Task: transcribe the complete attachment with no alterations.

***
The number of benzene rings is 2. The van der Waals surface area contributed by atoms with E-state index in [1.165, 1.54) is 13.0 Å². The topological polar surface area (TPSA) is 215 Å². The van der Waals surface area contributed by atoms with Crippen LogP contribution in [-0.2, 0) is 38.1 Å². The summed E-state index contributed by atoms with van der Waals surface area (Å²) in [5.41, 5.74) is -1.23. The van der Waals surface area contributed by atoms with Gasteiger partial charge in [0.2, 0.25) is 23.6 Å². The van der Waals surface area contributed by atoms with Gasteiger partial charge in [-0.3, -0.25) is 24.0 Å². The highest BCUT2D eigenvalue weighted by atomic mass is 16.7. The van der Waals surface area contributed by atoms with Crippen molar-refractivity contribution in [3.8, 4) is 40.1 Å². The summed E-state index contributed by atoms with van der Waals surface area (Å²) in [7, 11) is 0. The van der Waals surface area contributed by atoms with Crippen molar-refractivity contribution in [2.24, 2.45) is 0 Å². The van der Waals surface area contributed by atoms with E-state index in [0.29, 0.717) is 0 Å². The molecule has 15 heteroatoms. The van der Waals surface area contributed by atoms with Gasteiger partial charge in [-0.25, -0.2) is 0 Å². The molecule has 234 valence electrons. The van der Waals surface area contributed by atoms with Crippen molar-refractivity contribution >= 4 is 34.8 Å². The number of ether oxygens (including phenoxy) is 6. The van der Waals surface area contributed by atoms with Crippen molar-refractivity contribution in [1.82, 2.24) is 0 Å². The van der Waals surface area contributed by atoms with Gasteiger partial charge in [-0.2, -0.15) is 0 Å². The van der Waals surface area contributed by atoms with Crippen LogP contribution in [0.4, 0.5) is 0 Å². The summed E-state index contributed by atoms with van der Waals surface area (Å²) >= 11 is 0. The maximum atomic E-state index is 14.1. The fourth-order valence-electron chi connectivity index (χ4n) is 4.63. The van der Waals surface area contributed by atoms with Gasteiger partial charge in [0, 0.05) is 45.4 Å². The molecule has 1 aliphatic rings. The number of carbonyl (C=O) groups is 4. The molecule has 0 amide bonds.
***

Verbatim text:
The number of benzene rings is 2. The van der Waals surface area contributed by atoms with E-state index in [1.165, 1.54) is 13.0 Å². The topological polar surface area (TPSA) is 215 Å². The van der Waals surface area contributed by atoms with Crippen LogP contribution in [-0.2, 0) is 38.1 Å². The summed E-state index contributed by atoms with van der Waals surface area (Å²) in [5.41, 5.74) is -1.23. The van der Waals surface area contributed by atoms with Gasteiger partial charge in [0.2, 0.25) is 23.6 Å². The van der Waals surface area contributed by atoms with Gasteiger partial charge in [-0.3, -0.25) is 24.0 Å². The highest BCUT2D eigenvalue weighted by atomic mass is 16.7. The van der Waals surface area contributed by atoms with Crippen molar-refractivity contribution in [3.8, 4) is 40.1 Å². The summed E-state index contributed by atoms with van der Waals surface area (Å²) in [7, 11) is 0. The van der Waals surface area contributed by atoms with Crippen molar-refractivity contribution in [2.24, 2.45) is 0 Å². The van der Waals surface area contributed by atoms with E-state index in [0.29, 0.717) is 0 Å². The molecule has 15 heteroatoms. The van der Waals surface area contributed by atoms with Gasteiger partial charge in [-0.25, -0.2) is 0 Å². The molecule has 234 valence electrons. The van der Waals surface area contributed by atoms with Crippen molar-refractivity contribution >= 4 is 34.8 Å². The number of ether oxygens (including phenoxy) is 6. The van der Waals surface area contributed by atoms with Crippen molar-refractivity contribution in [1.82, 2.24) is 0 Å². The van der Waals surface area contributed by atoms with Gasteiger partial charge in [-0.2, -0.15) is 0 Å². The van der Waals surface area contributed by atoms with Crippen LogP contribution in [0.4, 0.5) is 0 Å². The summed E-state index contributed by atoms with van der Waals surface area (Å²) >= 11 is 0. The maximum atomic E-state index is 14.1. The fourth-order valence-electron chi connectivity index (χ4n) is 4.63. The van der Waals surface area contributed by atoms with Gasteiger partial charge in [0, 0.05) is 45.4 Å². The molecule has 1 aliphatic rings. The number of carbonyl (C=O) groups is 4. The molecule has 0 amide bonds.